The Packers won the first game, 9-7, at Lambeau Field. The Lions won the rematch, 26-24. They sacked Bart Starr 11 times and got him once for a safety.

After the safety Thursday, the Fox network showed a replay of the Lions mauling Starr in 1962. It was black and white, and it was grainy – and it was a great memory for those who remember 1962. It was the only loss of the year for the Packers, who went 13-1 and won the NFL championship with a team that many considered the best in NFL history.

Q. Any unsung hero on the defense?

A. Not really unsung, but rookie Darius Slay started for the first time since Game 2. He’s had some tough times learning to play cornerback in the NFL, but he had good coverage on every pass in his area - with the exception of the 56-yard pass from Matt Flynn to receiver James Jones in the fourth quarter. It’s not a performance to rest on, but it is one to build on.

Slay started because of an injury to Chris Houston. If Darius has to play more, he should have some confidence.

Q. Matthew Stafford had an early interception and lost a fumble on a sack that was returned for a TD as the Packers took a 10-3 lead. Any cause for worry there?

A. None on my part. He has guts and confidence, and he’ll never get rattled by throwing an interception here and there. The fumble wasn’t his fault. Riley Reiff was beaten by Nick Perry, and Perry knocked the ball out of Stafford’s hand as he rushed from the blind side.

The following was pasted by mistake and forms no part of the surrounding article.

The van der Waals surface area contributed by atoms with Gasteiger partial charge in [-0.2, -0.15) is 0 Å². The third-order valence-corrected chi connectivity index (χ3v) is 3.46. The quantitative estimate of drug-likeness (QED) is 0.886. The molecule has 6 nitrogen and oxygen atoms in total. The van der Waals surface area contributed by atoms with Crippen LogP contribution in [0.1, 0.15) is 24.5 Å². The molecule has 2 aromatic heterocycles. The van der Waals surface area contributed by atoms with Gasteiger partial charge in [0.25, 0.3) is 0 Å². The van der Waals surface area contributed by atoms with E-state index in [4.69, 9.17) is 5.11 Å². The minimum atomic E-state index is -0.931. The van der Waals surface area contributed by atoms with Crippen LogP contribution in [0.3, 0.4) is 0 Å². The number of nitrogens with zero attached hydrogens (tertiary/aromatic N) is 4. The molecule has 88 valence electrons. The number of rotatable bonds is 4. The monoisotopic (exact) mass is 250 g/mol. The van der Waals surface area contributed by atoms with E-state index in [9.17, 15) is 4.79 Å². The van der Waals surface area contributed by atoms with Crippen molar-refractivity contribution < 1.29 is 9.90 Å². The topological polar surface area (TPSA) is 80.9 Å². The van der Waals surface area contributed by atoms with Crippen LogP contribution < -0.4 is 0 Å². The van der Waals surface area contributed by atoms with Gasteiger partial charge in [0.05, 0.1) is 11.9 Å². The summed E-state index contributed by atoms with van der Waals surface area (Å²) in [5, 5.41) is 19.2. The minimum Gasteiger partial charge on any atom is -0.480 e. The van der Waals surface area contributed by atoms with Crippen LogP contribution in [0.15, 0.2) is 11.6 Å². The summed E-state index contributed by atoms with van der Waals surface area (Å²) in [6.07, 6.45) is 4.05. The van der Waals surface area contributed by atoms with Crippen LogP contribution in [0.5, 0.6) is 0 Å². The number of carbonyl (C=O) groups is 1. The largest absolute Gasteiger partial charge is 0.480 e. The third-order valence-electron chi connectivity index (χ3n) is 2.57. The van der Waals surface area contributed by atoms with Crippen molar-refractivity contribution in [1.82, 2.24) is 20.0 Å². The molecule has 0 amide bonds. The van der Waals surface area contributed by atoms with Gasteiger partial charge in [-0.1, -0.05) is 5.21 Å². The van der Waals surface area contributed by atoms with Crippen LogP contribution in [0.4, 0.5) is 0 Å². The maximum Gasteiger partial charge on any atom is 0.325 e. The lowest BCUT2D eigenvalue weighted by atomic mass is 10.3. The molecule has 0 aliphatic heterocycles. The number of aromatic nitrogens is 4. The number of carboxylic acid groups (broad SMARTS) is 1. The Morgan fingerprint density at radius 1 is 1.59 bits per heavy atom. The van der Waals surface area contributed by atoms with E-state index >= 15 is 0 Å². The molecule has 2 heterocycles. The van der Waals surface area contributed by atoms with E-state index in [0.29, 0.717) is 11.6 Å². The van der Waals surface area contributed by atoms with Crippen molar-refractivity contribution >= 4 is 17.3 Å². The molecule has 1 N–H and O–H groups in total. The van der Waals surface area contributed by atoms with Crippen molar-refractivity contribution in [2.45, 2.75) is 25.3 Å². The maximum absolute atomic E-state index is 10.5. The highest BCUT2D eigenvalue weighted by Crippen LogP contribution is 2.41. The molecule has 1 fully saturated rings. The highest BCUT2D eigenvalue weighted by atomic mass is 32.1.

Stafford did what good quarterbacks are supposed to do. He kept throwing. He has a golden arm. He might have a bad game, or a bad series, but if the Lions are going anywhere they’re going to do it on his arm.

Q. Promise keeper: Reggie Bush said two weeks ago that he wouldn’t fumble again this year. He fumbled inside the 10 in the first quarter. What does that mean?

A. Well, they weren’t going to send him to bed without Thanksgiving dinner because he broke his promise. Things happen in games, and he made up for it by going over the 100-yard rushing mark.

Q. Does the fact that Matt Flynn played quarterback instead of Aaron Rodgers take anything away from beating the Packers?

A. Not a thing. It doesn’t count any more or any less in the standings, and that’s what is at stake now. The Lions stayed in first place, and they put the Packers a game and a half back.